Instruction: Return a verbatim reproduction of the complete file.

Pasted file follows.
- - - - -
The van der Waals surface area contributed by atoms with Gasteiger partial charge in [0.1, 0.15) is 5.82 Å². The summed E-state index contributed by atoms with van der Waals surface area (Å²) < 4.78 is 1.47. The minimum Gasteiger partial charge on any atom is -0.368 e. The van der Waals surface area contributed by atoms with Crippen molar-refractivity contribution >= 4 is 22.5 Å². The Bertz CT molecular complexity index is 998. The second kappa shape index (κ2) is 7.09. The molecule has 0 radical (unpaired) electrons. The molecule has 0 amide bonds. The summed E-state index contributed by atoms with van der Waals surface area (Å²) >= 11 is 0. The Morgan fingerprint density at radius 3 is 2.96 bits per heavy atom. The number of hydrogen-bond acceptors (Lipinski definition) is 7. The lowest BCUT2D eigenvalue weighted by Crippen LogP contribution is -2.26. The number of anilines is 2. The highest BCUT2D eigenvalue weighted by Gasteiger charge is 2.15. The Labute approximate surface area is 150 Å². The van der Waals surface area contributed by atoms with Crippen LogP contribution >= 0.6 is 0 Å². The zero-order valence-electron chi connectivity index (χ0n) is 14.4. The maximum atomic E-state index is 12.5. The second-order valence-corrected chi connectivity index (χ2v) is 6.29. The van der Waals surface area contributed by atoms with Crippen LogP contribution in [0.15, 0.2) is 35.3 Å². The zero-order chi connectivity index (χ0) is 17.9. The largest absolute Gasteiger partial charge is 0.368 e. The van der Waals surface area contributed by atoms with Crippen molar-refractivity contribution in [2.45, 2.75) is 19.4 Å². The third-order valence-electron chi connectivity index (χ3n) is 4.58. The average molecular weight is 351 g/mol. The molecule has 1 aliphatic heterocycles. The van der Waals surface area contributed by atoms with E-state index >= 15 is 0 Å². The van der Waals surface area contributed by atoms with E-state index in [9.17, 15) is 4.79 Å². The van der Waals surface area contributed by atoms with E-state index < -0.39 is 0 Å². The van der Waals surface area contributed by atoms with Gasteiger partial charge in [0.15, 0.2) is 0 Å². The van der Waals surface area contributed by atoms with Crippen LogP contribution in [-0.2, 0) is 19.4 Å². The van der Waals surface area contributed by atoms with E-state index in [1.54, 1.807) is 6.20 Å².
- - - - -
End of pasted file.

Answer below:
The van der Waals surface area contributed by atoms with Gasteiger partial charge in [0.1, 0.15) is 5.82 Å². The summed E-state index contributed by atoms with van der Waals surface area (Å²) < 4.78 is 1.47. The minimum Gasteiger partial charge on any atom is -0.368 e. The van der Waals surface area contributed by atoms with Crippen molar-refractivity contribution >= 4 is 22.5 Å². The Bertz CT molecular complexity index is 998. The second kappa shape index (κ2) is 7.09. The molecule has 0 radical (unpaired) electrons. The molecule has 0 amide bonds. The summed E-state index contributed by atoms with van der Waals surface area (Å²) >= 11 is 0. The Morgan fingerprint density at radius 3 is 2.96 bits per heavy atom. The number of hydrogen-bond acceptors (Lipinski definition) is 7. The lowest BCUT2D eigenvalue weighted by Crippen LogP contribution is -2.26. The number of anilines is 2. The highest BCUT2D eigenvalue weighted by Gasteiger charge is 2.15. The Labute approximate surface area is 150 Å². The van der Waals surface area contributed by atoms with Crippen LogP contribution >= 0.6 is 0 Å². The zero-order valence-electron chi connectivity index (χ0n) is 14.4. The maximum atomic E-state index is 12.5. The second-order valence-corrected chi connectivity index (χ2v) is 6.29. The van der Waals surface area contributed by atoms with Crippen LogP contribution in [0.15, 0.2) is 35.3 Å². The zero-order chi connectivity index (χ0) is 17.9. The largest absolute Gasteiger partial charge is 0.368 e. The van der Waals surface area contributed by atoms with Crippen molar-refractivity contribution in [2.45, 2.75) is 19.4 Å². The third-order valence-electron chi connectivity index (χ3n) is 4.58. The average molecular weight is 351 g/mol. The molecule has 1 aliphatic heterocycles. The van der Waals surface area contributed by atoms with E-state index >= 15 is 0 Å². The van der Waals surface area contributed by atoms with E-state index in [9.17, 15) is 4.79 Å². The van der Waals surface area contributed by atoms with E-state index < -0.39 is 0 Å². The van der Waals surface area contributed by atoms with Gasteiger partial charge in [0.15, 0.2) is 0 Å². The van der Waals surface area contributed by atoms with Crippen LogP contribution in [-0.2, 0) is 19.4 Å². The van der Waals surface area contributed by atoms with E-state index in [1.54, 1.807) is 6.20 Å².